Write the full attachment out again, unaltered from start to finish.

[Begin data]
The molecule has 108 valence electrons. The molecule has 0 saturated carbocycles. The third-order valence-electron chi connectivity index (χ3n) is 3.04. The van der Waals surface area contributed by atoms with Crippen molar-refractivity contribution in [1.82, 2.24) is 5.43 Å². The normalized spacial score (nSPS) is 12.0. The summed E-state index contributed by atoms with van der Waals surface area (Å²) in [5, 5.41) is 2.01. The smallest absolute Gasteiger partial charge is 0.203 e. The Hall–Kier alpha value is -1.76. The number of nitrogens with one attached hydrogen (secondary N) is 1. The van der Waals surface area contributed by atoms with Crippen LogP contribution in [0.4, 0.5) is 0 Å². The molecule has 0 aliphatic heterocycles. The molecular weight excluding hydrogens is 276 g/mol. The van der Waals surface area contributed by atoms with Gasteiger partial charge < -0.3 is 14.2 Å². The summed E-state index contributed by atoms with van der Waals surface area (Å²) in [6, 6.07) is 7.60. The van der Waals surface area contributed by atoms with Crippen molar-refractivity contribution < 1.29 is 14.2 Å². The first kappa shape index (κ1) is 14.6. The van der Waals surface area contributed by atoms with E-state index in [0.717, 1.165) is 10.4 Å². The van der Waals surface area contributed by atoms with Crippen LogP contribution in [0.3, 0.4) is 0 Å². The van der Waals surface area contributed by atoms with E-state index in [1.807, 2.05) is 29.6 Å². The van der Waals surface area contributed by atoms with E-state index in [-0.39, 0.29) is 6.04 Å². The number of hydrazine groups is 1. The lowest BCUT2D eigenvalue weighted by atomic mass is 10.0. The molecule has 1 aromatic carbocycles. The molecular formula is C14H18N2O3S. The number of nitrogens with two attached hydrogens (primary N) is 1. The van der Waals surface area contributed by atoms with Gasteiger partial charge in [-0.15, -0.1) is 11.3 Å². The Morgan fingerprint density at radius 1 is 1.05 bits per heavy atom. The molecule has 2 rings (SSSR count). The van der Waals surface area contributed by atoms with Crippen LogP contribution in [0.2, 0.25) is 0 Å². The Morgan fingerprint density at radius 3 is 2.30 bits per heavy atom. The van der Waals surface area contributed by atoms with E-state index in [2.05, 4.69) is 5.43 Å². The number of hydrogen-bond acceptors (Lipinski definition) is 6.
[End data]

The molecule has 108 valence electrons. The molecule has 0 saturated carbocycles. The third-order valence-electron chi connectivity index (χ3n) is 3.04. The van der Waals surface area contributed by atoms with Crippen molar-refractivity contribution in [1.82, 2.24) is 5.43 Å². The normalized spacial score (nSPS) is 12.0. The summed E-state index contributed by atoms with van der Waals surface area (Å²) in [5, 5.41) is 2.01. The smallest absolute Gasteiger partial charge is 0.203 e. The Hall–Kier alpha value is -1.76. The number of nitrogens with one attached hydrogen (secondary N) is 1. The van der Waals surface area contributed by atoms with Crippen LogP contribution in [0.4, 0.5) is 0 Å². The molecule has 0 aliphatic heterocycles. The molecular weight excluding hydrogens is 276 g/mol. The van der Waals surface area contributed by atoms with Gasteiger partial charge < -0.3 is 14.2 Å². The summed E-state index contributed by atoms with van der Waals surface area (Å²) in [6, 6.07) is 7.60. The van der Waals surface area contributed by atoms with Crippen molar-refractivity contribution < 1.29 is 14.2 Å². The first kappa shape index (κ1) is 14.6. The van der Waals surface area contributed by atoms with E-state index in [0.717, 1.165) is 10.4 Å². The van der Waals surface area contributed by atoms with Crippen LogP contribution in [0.3, 0.4) is 0 Å². The van der Waals surface area contributed by atoms with E-state index in [1.807, 2.05) is 29.6 Å². The van der Waals surface area contributed by atoms with E-state index in [-0.39, 0.29) is 6.04 Å². The number of hydrazine groups is 1. The lowest BCUT2D eigenvalue weighted by atomic mass is 10.0. The molecule has 1 aromatic carbocycles. The molecular formula is C14H18N2O3S. The number of nitrogens with two attached hydrogens (primary N) is 1. The van der Waals surface area contributed by atoms with Gasteiger partial charge in [-0.15, -0.1) is 11.3 Å². The Morgan fingerprint density at radius 1 is 1.05 bits per heavy atom. The molecule has 2 rings (SSSR count). The van der Waals surface area contributed by atoms with Crippen LogP contribution in [0.2, 0.25) is 0 Å². The Morgan fingerprint density at radius 3 is 2.30 bits per heavy atom. The van der Waals surface area contributed by atoms with E-state index in [2.05, 4.69) is 5.43 Å². The number of hydrogen-bond acceptors (Lipinski definition) is 6.